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Book Review: Consuming the Congo: War and Conflict Minerals in the World’s Deadliest Place

Consuming the Congo: War and Conflict Minerals in the World's Deadliest PlaceConsuming the Congo: War and Conflict Minerals in the World’s Deadliest Place by Peter Eichstaedt

My rating: 4 of 5 stars

There has increasingly been more attention paid to conflict minerals – the minerals that are extracted from mainly developing countries – that are used to power the technology we all cannot live without. These minerals cause problems for a great many of us. We cannot go a day or even a few hours without our cell phones, tablets, and laptops even though we realize that the minerals inside of them most likely caused suffering for some African miner working to earn very little wages. With every social media update and email we send it seems we don’t care, but conflict minerals put us into an unimaginable bind. Whereas the great many of us can go without buying conflict diamonds none of us can seriously go without our technology. Therein lies the rub.

Celebrities, activists, and humanitarians shout from the rooftops about conflict minerals and how multinationals are grabbing mines at breakneck speeds to claim the riches beneath the earth. But no one is taking the next step and doing away with their technology to take a stand against the minerals that today cause undue hardship for so many. We remain largely nonplussed. It’s not that most of us don’t care, it’s that we don’t understand the history of it all and the devastation surrounding conflict minerals. It’s a “them” problem, not ours.

That is why Consuming the Congo: War and Conflict Minerals in the World’s Deadliest Place is so important to this global dialogue. Instead of the problem being simplified into soundbites, the history and repercussions of conflict minerals in the DRC is laid out in great detail by veteran journalist and Africa editor of the Institute of War and Peace Reporting at the Hague, Peter Eichstaedt. In reading Consuming the Congo you get an overwhelming sense that it’s not Eichstaedt’s first time at the rodeo. He already has great knowledge of the history of the region, but also has excellent resources who are not afraid to talk to him and provide inside information about the goings-on of the area and provide insight about who is fighting whom. It is a difficult task to undergo, to be sure: putting the pieces together for an audience that largely couldn’t point the Congo out on a map.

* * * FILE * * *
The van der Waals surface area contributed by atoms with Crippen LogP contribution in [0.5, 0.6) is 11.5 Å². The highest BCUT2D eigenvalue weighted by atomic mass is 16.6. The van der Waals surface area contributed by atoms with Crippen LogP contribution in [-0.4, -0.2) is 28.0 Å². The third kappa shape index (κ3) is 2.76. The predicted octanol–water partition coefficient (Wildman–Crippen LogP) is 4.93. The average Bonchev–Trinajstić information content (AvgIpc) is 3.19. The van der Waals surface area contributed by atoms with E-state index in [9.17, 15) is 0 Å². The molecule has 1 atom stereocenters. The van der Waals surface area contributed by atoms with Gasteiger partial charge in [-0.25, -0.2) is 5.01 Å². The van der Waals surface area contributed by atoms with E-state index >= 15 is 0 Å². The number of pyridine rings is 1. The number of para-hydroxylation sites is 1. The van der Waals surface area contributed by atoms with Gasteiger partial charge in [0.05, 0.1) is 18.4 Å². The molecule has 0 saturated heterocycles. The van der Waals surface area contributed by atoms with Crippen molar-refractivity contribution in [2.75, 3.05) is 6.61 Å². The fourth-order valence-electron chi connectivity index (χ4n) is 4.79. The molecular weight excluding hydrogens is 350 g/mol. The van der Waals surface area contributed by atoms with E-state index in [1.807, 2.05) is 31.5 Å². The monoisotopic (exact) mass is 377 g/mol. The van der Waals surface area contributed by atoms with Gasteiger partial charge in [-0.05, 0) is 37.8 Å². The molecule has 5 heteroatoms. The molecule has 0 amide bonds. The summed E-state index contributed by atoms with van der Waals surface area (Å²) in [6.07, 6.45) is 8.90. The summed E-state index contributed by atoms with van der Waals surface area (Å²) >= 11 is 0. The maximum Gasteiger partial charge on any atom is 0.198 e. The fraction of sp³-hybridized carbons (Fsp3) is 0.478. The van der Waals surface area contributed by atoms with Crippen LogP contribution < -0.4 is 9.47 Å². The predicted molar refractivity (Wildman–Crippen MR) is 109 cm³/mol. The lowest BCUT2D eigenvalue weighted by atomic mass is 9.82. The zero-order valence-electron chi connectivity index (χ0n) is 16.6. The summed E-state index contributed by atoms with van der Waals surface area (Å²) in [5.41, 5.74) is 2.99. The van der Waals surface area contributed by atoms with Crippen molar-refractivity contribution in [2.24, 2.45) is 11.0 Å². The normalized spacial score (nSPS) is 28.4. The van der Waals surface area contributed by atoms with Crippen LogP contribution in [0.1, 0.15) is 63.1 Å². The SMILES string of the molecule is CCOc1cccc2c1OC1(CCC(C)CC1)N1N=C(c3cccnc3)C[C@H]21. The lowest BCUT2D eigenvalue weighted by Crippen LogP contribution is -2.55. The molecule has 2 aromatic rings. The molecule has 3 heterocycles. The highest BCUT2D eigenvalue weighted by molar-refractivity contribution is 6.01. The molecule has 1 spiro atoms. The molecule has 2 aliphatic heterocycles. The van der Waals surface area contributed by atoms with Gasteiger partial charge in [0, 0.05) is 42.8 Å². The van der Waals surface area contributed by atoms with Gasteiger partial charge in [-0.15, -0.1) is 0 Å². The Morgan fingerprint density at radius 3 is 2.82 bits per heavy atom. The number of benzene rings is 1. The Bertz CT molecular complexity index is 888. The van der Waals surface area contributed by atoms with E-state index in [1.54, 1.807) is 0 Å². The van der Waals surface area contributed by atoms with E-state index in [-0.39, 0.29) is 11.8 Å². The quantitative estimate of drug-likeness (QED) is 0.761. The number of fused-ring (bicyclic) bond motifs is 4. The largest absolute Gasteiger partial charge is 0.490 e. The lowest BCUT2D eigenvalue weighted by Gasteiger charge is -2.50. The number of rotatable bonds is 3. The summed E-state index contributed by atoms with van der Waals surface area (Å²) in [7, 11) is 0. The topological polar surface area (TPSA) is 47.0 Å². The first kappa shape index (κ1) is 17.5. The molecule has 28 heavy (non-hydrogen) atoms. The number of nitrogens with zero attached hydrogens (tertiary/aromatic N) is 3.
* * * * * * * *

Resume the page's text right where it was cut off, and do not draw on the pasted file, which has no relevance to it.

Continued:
Eichstaedt makes the narrative easy to follow and the history relatively easy to comprehend although the actors are so rife it’s hard to keep up with who is who. Perhaps some of the bit players could have been left out of the narrative, but I have a feeling the story would be left rather incomplete and the book would grow holes that would grow larger as history goes on. Every bit person counts. Every militia and rebel group counts. Every multinational country counts and every country that is vying for supremacy over the region counts, even though for the reader it can become tedious.

Eichstaedt does, however, a masterful job explaining why conflict minerals exist and why they are so extremely valuable. We know it is because they are essential to every electronic device on the planet, but he does a great job of explaining the why. He also does a masterful job at describing how the rush for conflict minerals is negatively affecting the people and the terrain of the Democratic Republic of Congo while nothing seems to be getting better.

Consuming the Congo is essential reading for those who want to get to the bottom of the conflict minerals debate and see why it really is important as consumers to fight for nonconflict minerals. However, the book is also quite disturbing because it seems no one is doing anything about the suffering. It just goes on while we fire up our devices and seemingly don’t care.

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** Update: As noted today in Fast Company’s Fast Coexist starting now all Intel microprocessors will be conflict-free.